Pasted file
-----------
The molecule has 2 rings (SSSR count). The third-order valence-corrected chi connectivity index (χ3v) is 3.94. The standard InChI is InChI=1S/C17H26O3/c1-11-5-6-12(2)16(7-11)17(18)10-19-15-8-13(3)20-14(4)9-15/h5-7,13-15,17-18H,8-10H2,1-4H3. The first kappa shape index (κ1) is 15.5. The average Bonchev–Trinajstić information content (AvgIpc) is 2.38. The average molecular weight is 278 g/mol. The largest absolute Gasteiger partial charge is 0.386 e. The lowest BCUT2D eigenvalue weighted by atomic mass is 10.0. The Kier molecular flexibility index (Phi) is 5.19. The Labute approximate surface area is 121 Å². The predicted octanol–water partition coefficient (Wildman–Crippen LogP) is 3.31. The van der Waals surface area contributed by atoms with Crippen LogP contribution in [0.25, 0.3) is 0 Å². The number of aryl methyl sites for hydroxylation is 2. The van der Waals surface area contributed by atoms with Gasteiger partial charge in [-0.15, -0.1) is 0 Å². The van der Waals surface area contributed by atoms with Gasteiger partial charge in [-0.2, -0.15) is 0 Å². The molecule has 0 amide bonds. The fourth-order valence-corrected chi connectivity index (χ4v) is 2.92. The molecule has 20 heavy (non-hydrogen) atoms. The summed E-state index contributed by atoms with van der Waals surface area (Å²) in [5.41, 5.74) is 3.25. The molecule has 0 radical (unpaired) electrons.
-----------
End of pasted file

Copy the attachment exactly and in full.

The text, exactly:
The molecule has 2 rings (SSSR count). The third-order valence-corrected chi connectivity index (χ3v) is 3.94. The standard InChI is InChI=1S/C17H26O3/c1-11-5-6-12(2)16(7-11)17(18)10-19-15-8-13(3)20-14(4)9-15/h5-7,13-15,17-18H,8-10H2,1-4H3. The first kappa shape index (κ1) is 15.5. The average Bonchev–Trinajstić information content (AvgIpc) is 2.38. The average molecular weight is 278 g/mol. The largest absolute Gasteiger partial charge is 0.386 e. The lowest BCUT2D eigenvalue weighted by atomic mass is 10.0. The Kier molecular flexibility index (Phi) is 5.19. The Labute approximate surface area is 121 Å². The predicted octanol–water partition coefficient (Wildman–Crippen LogP) is 3.31. The van der Waals surface area contributed by atoms with Crippen LogP contribution in [0.25, 0.3) is 0 Å². The number of aryl methyl sites for hydroxylation is 2. The van der Waals surface area contributed by atoms with Gasteiger partial charge in [-0.15, -0.1) is 0 Å². The van der Waals surface area contributed by atoms with Gasteiger partial charge in [-0.2, -0.15) is 0 Å². The molecule has 0 amide bonds. The fourth-order valence-corrected chi connectivity index (χ4v) is 2.92. The molecule has 20 heavy (non-hydrogen) atoms. The summed E-state index contributed by atoms with van der Waals surface area (Å²) in [5.41, 5.74) is 3.25. The molecule has 0 radical (unpaired) electrons.